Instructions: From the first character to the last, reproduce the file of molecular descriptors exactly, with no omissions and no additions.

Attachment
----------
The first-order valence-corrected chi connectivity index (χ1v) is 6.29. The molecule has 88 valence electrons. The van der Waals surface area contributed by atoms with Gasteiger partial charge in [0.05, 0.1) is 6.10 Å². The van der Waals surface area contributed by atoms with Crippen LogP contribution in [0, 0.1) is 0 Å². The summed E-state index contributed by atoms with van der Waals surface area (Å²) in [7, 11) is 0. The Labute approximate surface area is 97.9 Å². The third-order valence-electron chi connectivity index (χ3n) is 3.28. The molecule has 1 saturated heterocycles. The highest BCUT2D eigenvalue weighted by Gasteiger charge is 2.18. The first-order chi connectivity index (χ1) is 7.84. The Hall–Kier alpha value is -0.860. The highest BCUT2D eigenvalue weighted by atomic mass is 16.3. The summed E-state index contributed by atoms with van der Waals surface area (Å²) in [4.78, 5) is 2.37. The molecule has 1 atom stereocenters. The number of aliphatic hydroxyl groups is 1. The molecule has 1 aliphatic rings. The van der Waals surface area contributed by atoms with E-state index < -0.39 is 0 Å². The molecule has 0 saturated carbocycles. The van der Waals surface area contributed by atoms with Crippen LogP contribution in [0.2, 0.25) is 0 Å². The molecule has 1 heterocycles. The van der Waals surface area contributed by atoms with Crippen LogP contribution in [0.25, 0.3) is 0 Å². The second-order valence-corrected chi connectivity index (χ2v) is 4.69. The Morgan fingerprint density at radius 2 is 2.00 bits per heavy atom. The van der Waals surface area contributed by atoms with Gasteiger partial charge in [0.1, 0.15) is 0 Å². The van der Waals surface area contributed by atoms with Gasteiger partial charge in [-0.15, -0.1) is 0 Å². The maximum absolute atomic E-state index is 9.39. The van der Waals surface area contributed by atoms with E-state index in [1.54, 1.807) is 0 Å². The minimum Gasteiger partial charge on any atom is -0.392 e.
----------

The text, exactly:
The first-order valence-corrected chi connectivity index (χ1v) is 6.29. The molecule has 88 valence electrons. The van der Waals surface area contributed by atoms with Gasteiger partial charge in [0.05, 0.1) is 6.10 Å². The van der Waals surface area contributed by atoms with Crippen LogP contribution in [0, 0.1) is 0 Å². The summed E-state index contributed by atoms with van der Waals surface area (Å²) in [7, 11) is 0. The Labute approximate surface area is 97.9 Å². The third-order valence-electron chi connectivity index (χ3n) is 3.28. The molecule has 1 saturated heterocycles. The highest BCUT2D eigenvalue weighted by Gasteiger charge is 2.18. The first-order chi connectivity index (χ1) is 7.84. The Hall–Kier alpha value is -0.860. The highest BCUT2D eigenvalue weighted by atomic mass is 16.3. The summed E-state index contributed by atoms with van der Waals surface area (Å²) in [4.78, 5) is 2.37. The molecule has 1 atom stereocenters. The number of aliphatic hydroxyl groups is 1. The molecule has 1 aliphatic rings. The van der Waals surface area contributed by atoms with E-state index < -0.39 is 0 Å². The molecule has 0 saturated carbocycles. The van der Waals surface area contributed by atoms with Crippen LogP contribution in [0.2, 0.25) is 0 Å². The molecule has 1 heterocycles. The van der Waals surface area contributed by atoms with Crippen LogP contribution in [0.25, 0.3) is 0 Å². The second-order valence-corrected chi connectivity index (χ2v) is 4.69. The Morgan fingerprint density at radius 2 is 2.00 bits per heavy atom. The van der Waals surface area contributed by atoms with Gasteiger partial charge in [0.1, 0.15) is 0 Å². The van der Waals surface area contributed by atoms with Gasteiger partial charge in [-0.15, -0.1) is 0 Å². The maximum absolute atomic E-state index is 9.39. The van der Waals surface area contributed by atoms with E-state index in [1.54, 1.807) is 0 Å². The minimum Gasteiger partial charge on any atom is -0.392 e.